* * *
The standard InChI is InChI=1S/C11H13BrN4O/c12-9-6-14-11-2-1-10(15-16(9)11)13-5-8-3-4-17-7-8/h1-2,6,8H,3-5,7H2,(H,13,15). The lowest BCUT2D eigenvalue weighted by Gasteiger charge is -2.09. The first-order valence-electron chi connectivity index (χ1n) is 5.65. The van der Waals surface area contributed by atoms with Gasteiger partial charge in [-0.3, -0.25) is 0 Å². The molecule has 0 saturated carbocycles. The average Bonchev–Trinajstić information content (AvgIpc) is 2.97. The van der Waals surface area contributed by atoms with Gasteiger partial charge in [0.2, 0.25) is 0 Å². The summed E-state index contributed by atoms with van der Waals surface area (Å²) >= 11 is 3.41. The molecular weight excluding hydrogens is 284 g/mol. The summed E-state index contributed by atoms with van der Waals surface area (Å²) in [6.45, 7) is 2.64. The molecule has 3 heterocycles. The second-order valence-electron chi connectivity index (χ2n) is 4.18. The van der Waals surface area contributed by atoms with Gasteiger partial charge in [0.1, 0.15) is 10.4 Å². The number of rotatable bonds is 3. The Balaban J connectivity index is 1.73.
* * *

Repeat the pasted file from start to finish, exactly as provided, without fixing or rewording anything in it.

The standard InChI is InChI=1S/C11H13BrN4O/c12-9-6-14-11-2-1-10(15-16(9)11)13-5-8-3-4-17-7-8/h1-2,6,8H,3-5,7H2,(H,13,15). The lowest BCUT2D eigenvalue weighted by Gasteiger charge is -2.09. The first-order valence-electron chi connectivity index (χ1n) is 5.65. The van der Waals surface area contributed by atoms with Gasteiger partial charge in [-0.3, -0.25) is 0 Å². The molecule has 0 saturated carbocycles. The average Bonchev–Trinajstić information content (AvgIpc) is 2.97. The van der Waals surface area contributed by atoms with Gasteiger partial charge in [0.2, 0.25) is 0 Å². The summed E-state index contributed by atoms with van der Waals surface area (Å²) >= 11 is 3.41. The molecular weight excluding hydrogens is 284 g/mol. The summed E-state index contributed by atoms with van der Waals surface area (Å²) in [6.45, 7) is 2.64. The molecule has 3 heterocycles. The second-order valence-electron chi connectivity index (χ2n) is 4.18. The van der Waals surface area contributed by atoms with Gasteiger partial charge in [0.1, 0.15) is 10.4 Å². The number of rotatable bonds is 3. The Balaban J connectivity index is 1.73.